Feel free to look away if you’re incurably cheerful or even remotely suicidal. Or just don some shades. That should suffice. Recommended if you’re somewhere in between–the poem, that is; shades optional. Poem on.


How is it that of all

the signs of spring

—bulbs budding and

blooming, birds once

off returning, catalogs

for summer clothes and

swimsuits, lawn-greening

trucks and greening lawns

bloated by the cause of mud,

rabbits, baby rabbit-ventures,

showers, thunder, thunder-

snow, swift snow-melt, even

high winds, high clouds, long-

wanted warmth, and light’s

longer days—the least

welcome harbinger

should be, over all,

the shining sun?

 

Why does the bright light

—its crisp, brassy heat and

golden hue causing such stir-

rings, a deeper, lovelier blue

of sky; why does the sun’s

shine

portend that inner dullness,

inescapable oppression of the

heart, the soul’s own shadowing

over, a deadness of ashes turned

blacker for the beams cast on their

heap, and so fully the more I look,

the more I sit and stare out the

window that is a door I could

open but for my blanched

sight and just this one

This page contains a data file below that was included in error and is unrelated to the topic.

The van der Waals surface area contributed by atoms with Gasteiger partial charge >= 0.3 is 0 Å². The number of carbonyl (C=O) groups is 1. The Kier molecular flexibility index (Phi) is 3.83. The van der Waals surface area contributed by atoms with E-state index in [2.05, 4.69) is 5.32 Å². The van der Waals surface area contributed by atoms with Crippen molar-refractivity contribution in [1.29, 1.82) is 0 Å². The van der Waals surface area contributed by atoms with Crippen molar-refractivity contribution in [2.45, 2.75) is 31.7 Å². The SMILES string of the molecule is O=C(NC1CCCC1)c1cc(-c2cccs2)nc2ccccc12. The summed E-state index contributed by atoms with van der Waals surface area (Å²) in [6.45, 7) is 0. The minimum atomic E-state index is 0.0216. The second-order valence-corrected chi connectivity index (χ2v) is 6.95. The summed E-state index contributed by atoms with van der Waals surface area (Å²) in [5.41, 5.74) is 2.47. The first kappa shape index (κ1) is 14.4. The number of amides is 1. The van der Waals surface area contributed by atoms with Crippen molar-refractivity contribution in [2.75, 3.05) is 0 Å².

globe’s eyeless

glare?

 

© C. L. Tangenberg / Philosofishal


From other sources, sunnier verse about the sun:

Flashback Friday: Original Poem for Fall

Forget it. Resistance is futile. Fall is coming. Embrace it. Here’s some help. A new version of a poem I wrote 20 years ago for my college verse writing class. Do you like it? Does it help? Let me know what you think.  Featured image by C. L. Tangenberg

The Blue Jay and the Squirrel Disagree

by C. L. Tangenberg

It was one autumn morning, they became
quite cross while scuffling for a twig that lay
between them, and the squirrel told the bird,
“My friend, no finer twig than this exists,
and I alone must have it for my nest.”

The blue jay heard but quick and feisty squeaks;
it was mere senseless babble to his brain.
Perplexed, indignant, the blue jay cried, “What fuss
you make when clearly this belongs to me.”
And yet, the blue jay was a thief himself.
The squirrel, hearing frantic, screeching screams,
thought the jay would burn his throat that way.

They clawed and pecked each other for the prize
and danced and fluttered ’round the tiny stick,
but soon they wearied of the argument,
and in a final fling to snatch the limb,
with claws and bristled tail, the squirrel shooed
the blue jay, as she crouched and grabbed the twig